Seven of the largest 100 cities are led by black women mayors. Pioneering journalist Charlayne Hunter-Gault joins veteran journalist Sonya Ross, editor of Black Women Unmuted, on Philadelphia’s WURD Radio to talk about how the two teamed up to bring a new approach to covering black women and politics.
But will readers pay for a second year of Ferguson coverage?
Mariah Stewart, Huffinton Post’s reporter in Ferguson, Missouri.
The Huffington Post, owned by media giant AOL and led by mulit-millionaire Arianna Huffington, says it needs another $40,000 to retain reporter Mariah Stewart to cover Ferguson, Missouri, a city that set off a year of tension after unarmed black teen, Michael Brown, was killed there a year ago.
“For the past year, thanks to readers across the country, we were able to stay in Ferguson, Missouri, even as the cable vans packed up and reporters headed off to the next national event,” readers an email sent to supporters Tuesday evening. “With readers’ help, The Huffington Post plans to stay for another year.”
Two months ago, AllDigitocracy asked Huffington Post editors whether they planned to continue reporting in Ferguson, and if they planned to keep Stewart in the job. At the time a spokeswoman declined to respond to our question, and Stewart said she did not know.
Huffington Post first retained Stewart in August 2014, following Brown’s death and weeks of violence. When Huffington Post launched its first crowdfund campaign to pay for its Ferguson coverage a year ago, editors did so, they said, because the position had not been included in the company budget. There was no reason given for why the position was not fully budgeted in-house for the upcoming year’s worth of coverage.
Stewart has spent much of the past year chronicling the structural inequities affecting the city and its surrounding communities. She has also spent her time producing coverage for The St. Louis American, a newspaper that targets the area’s African American readers.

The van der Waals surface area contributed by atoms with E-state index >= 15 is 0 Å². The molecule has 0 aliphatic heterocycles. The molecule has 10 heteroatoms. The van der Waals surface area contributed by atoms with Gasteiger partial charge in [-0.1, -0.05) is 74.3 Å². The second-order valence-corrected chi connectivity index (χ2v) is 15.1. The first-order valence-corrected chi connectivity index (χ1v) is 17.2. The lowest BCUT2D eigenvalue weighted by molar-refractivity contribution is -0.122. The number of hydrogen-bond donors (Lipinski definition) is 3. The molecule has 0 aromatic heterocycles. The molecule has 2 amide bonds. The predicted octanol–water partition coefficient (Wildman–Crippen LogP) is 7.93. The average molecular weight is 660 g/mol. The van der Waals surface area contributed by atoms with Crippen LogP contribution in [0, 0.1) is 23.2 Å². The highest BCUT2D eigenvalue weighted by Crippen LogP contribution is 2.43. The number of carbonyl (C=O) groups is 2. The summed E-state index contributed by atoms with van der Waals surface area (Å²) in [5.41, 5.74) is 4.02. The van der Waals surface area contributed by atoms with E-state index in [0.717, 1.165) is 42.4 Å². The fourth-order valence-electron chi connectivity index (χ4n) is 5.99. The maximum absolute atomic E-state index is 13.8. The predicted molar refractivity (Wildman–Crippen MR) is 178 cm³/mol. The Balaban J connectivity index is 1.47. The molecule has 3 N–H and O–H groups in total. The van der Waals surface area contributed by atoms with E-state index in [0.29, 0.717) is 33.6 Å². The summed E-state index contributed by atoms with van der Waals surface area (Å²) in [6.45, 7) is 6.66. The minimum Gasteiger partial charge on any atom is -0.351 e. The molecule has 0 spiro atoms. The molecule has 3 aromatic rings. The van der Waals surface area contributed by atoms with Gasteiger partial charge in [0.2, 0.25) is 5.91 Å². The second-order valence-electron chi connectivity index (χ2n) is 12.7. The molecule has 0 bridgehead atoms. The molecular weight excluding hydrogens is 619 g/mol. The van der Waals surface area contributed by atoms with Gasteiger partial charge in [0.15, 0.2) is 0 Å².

The new crowdfund campaign will allow Huffington Post to continue this unique partnership with The St. Louis American, Tuesday’s email states.
So far $11,180 has been raised from contributors in the current crowdfund campaign. Supporters have 10 more days to donate.
By HUGO BALTA
Like many of us this spring, I went to see “Avengers: Age of Ultron.” As I was sitting in the theater watching 20 minutes of trailers, downing a soft drink and passing the overpriced bucket of popcorn around with my wife and children, all I could think was: “I hope this movie delivers on the nearly $100 outing that this is costing me.”
It didn’t disappoint, of course. How could it? The movie was filled with many incredible action sequences, special effects and Tony Stark, aka Iron Man. Actor Robert Downey Jr. is just cool. He brings sexy back for us 40-something guys with graying facial hair. But I digress. Middle-aged billionaires in formidable flying armor are a story for another time.
After the movie, my family and I engaged in our usual post-movie conversations. We break down every second of every scene: the acting, the plot, the fighting sequences, the new characters, and so on. Positing about superhero flicks is an especially entertaining ritual with my 9-year-old son because it usually concludes with a debate about which is the best. I favor the ingenuity of the terrestrial kind. He leans on the otherworldly costumed defender. It’s tough to argue against a Norse god.
We ended this latest movie bout in the same way we usually do: agreeing to disagree. But just before I thought we had put a period to the contest, my son told me something that not only ignited another conversation, but also inspired this article. He said, “The Avengers are one awesome family.”
A family? As a content developer, I found this fascinating.
The secret sauce
It had not occurred to me that Marvel’s secret sauce was familism. The Avengers’ social structure mirrors that of many Latino families, where the needs of the group are more important than any individual member — a framework, which resonates with the community and whose culture foundation is in helping family realize their potential and offering support in trying times.
A study by the Hispanic Journal of Behavioral Sciences measuring the effects of acculturation in the Latino community found three basic depths of familism: obligation, support and nationality.
La familia is something that all Latinos can agree on, despite tracing their roots or self-identifying from different countries. Familism is a core characteristic of all Latinos and, regardless of acculturation, family support remains. The obligation they have for one another is born from the overwhelming feeling of “We’re in this together.”